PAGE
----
Survey: State schools struggling to find substitute teachers
BELLEVILLE — Many school districts across Illinois are experiencing substitute teacher shortages, a survey shows.
The survey of more than 500 superintendents was conducted by the Illinois Association of Regional Superintendents of Schools. Superintendents in southern Illinois described their shortage as more severe than most in other areas of the state.
Some school officials have been recruiting substitute teachers by posting on social media, attending job fairs and asking parents for help. Several others have been offering substitute teachers more money.
Illinois accepts applications for substitute teaching licenses from people who have bachelor’s degrees in any subject area. The application costs about $160 to $175 for the application, registration and other costs, including a background check. Most of the cost comes from the state’s licensing fees and can be reimbursed after 10 days on the job.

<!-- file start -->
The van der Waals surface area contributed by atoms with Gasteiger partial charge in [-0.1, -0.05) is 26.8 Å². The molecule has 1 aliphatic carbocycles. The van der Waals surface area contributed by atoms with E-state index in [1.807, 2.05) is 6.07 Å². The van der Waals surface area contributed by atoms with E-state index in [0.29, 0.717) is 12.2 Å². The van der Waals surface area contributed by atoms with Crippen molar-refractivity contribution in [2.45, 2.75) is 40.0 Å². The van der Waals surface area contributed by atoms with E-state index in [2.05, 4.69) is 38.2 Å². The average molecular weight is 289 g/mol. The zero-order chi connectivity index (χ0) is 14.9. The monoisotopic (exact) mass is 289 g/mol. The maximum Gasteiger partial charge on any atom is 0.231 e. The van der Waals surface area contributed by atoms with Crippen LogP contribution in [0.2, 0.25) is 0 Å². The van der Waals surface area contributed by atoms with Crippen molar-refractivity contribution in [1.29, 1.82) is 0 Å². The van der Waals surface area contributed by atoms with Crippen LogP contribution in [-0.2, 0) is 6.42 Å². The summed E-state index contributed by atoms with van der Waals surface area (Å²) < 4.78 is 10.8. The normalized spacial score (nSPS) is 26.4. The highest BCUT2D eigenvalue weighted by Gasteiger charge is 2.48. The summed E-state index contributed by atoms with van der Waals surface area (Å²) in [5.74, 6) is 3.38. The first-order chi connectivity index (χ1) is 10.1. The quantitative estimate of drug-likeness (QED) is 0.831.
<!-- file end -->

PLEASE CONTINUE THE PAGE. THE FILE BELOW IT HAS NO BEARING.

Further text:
The refunds are a new effort by the state to address the substitute teacher shortage.
But the association suggests that further policy changes are needed at the state level to help schools recruit more substitute teachers, The Belleville News-Democrat reported.
The association recommends amending the Teachers’ Retirement System. Retired teachers are limited in how often they can work and still receive pension payments. They are only allowed to work 100 days or 500 hours in a school year.
The association said increasing the number of days and hours that retirees can work would “significantly” relieve pressure on schools.